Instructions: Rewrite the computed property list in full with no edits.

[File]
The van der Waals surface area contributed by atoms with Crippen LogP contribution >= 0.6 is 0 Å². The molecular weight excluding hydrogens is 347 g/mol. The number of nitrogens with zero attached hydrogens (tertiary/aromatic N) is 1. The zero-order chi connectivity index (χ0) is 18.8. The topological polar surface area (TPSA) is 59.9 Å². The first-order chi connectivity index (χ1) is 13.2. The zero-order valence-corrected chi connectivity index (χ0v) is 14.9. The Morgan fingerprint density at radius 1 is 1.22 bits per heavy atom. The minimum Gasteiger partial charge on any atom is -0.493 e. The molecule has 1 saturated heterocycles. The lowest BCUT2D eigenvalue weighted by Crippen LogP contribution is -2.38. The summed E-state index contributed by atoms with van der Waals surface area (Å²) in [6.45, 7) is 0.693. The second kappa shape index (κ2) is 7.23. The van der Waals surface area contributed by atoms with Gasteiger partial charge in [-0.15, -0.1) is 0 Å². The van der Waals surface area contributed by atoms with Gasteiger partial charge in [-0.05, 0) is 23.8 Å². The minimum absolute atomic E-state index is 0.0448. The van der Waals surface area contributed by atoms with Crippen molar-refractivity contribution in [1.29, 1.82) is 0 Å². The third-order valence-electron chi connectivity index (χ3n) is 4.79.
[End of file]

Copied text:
The van der Waals surface area contributed by atoms with Crippen LogP contribution >= 0.6 is 0 Å². The molecular weight excluding hydrogens is 347 g/mol. The number of nitrogens with zero attached hydrogens (tertiary/aromatic N) is 1. The zero-order chi connectivity index (χ0) is 18.8. The topological polar surface area (TPSA) is 59.9 Å². The first-order chi connectivity index (χ1) is 13.2. The zero-order valence-corrected chi connectivity index (χ0v) is 14.9. The Morgan fingerprint density at radius 1 is 1.22 bits per heavy atom. The minimum Gasteiger partial charge on any atom is -0.493 e. The molecule has 1 saturated heterocycles. The lowest BCUT2D eigenvalue weighted by Crippen LogP contribution is -2.38. The summed E-state index contributed by atoms with van der Waals surface area (Å²) in [6.45, 7) is 0.693. The second kappa shape index (κ2) is 7.23. The van der Waals surface area contributed by atoms with Gasteiger partial charge in [-0.15, -0.1) is 0 Å². The van der Waals surface area contributed by atoms with Gasteiger partial charge in [-0.05, 0) is 23.8 Å². The minimum absolute atomic E-state index is 0.0448. The van der Waals surface area contributed by atoms with Crippen molar-refractivity contribution in [1.29, 1.82) is 0 Å². The third-order valence-electron chi connectivity index (χ3n) is 4.79.